Fortune 500s Hitting The Hill On Earth DayMindy Lubber
For many companies, Earth Day is a time for releasing corporate sustainability reports, unveiling new environmental initiatives or sponsoring community festivals honoring the day.
All laudable initiatives, but with the clock ticking on our ability to limit global temperature increases to 2 degrees Celsius to avoid catastrophic climate change, companies need to up their game.
Tomorrow, more than a dozen iconic companies, many of them Fortune 500 firms, are hitting Capitol Hill to deliver a singular focused message to Congress: act now on climate change. Many are also backing the EPA’s Clean Power Plan aimed at reducing global warming pollution from U.S. power plants – the nation’s largest source of carbon emissions – by 30 percent.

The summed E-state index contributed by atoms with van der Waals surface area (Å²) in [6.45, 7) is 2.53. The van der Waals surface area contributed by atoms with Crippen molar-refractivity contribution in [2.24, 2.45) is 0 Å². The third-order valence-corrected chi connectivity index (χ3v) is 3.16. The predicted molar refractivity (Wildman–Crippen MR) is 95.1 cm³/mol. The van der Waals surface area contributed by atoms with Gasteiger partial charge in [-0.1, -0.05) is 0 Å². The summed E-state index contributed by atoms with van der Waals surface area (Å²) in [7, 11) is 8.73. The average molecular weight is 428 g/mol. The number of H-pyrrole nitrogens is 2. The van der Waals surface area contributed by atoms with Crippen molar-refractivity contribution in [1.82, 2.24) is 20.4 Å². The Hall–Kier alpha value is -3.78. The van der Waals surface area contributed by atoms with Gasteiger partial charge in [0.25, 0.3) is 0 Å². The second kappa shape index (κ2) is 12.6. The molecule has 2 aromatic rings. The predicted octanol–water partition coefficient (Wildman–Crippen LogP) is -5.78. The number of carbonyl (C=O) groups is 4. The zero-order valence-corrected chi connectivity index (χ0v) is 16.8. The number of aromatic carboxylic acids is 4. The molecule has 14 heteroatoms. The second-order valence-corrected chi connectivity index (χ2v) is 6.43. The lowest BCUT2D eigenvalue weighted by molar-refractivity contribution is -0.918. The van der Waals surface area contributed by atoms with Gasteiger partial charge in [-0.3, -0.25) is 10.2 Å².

The group organized by my nonprofit group Ceres represents a powerful cross-section of our economy, including food, consumer and manufacturing giants such as Kellogg Co., Unilever, PepsiCo, Starbucks, Nestle, Mars and Owens Corning.
Joining them are familiar and not-so-familiar businesses such as Eileen Fisher, Gap Inc., JLL, L’Oreal, Seventh Generation, Vulcan, Aspen Skiing Company, Ben & Jerry’s, Burton Snowboards and Dignity Health.
The companies traveling to Washington believe that reaching a strong global deal on climate change in Paris this December is critical for the long-term stability of their businesses and the overall economy. They also recognize the imperative of U.S leadership on climate change, which is why most of them signed a letter – along with 200-plus other companies – supporting EPA’s Clean Power Plan, a cornerstone of U.S. efforts to reduce carbon emissions.
Many are already experiencing climate change impacts in their direct operations and supply chains – the devastating drought in the nation’s food hub, California, being just one example.
They’re also ‘walking the talk’ on climate change by sourcing more renewable energy for their operations and creating innovative new services and products that reduce carbon pollution. But they can only go so far without strong policies.